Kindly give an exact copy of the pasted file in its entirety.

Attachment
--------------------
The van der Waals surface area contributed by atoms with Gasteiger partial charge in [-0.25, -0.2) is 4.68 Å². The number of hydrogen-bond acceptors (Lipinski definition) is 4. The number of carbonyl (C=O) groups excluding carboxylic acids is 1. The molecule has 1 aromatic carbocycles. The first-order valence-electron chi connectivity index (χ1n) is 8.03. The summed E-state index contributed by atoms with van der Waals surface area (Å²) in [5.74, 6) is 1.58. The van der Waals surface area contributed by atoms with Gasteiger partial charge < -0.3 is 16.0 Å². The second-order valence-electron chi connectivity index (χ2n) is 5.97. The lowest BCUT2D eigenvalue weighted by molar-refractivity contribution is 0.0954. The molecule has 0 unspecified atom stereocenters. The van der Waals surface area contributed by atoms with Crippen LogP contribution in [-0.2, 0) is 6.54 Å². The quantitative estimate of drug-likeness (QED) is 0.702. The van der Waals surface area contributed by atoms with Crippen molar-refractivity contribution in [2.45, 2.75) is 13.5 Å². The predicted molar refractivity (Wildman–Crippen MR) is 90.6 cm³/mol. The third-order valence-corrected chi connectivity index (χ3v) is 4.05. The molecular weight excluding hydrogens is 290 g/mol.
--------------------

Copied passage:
The van der Waals surface area contributed by atoms with Gasteiger partial charge in [-0.25, -0.2) is 4.68 Å². The number of hydrogen-bond acceptors (Lipinski definition) is 4. The number of carbonyl (C=O) groups excluding carboxylic acids is 1. The molecule has 1 aromatic carbocycles. The first-order valence-electron chi connectivity index (χ1n) is 8.03. The summed E-state index contributed by atoms with van der Waals surface area (Å²) in [5.74, 6) is 1.58. The van der Waals surface area contributed by atoms with Gasteiger partial charge < -0.3 is 16.0 Å². The second-order valence-electron chi connectivity index (χ2n) is 5.97. The lowest BCUT2D eigenvalue weighted by molar-refractivity contribution is 0.0954. The molecule has 0 unspecified atom stereocenters. The van der Waals surface area contributed by atoms with Crippen LogP contribution in [-0.2, 0) is 6.54 Å². The quantitative estimate of drug-likeness (QED) is 0.702. The van der Waals surface area contributed by atoms with Crippen molar-refractivity contribution in [2.45, 2.75) is 13.5 Å². The predicted molar refractivity (Wildman–Crippen MR) is 90.6 cm³/mol. The third-order valence-corrected chi connectivity index (χ3v) is 4.05. The molecular weight excluding hydrogens is 290 g/mol.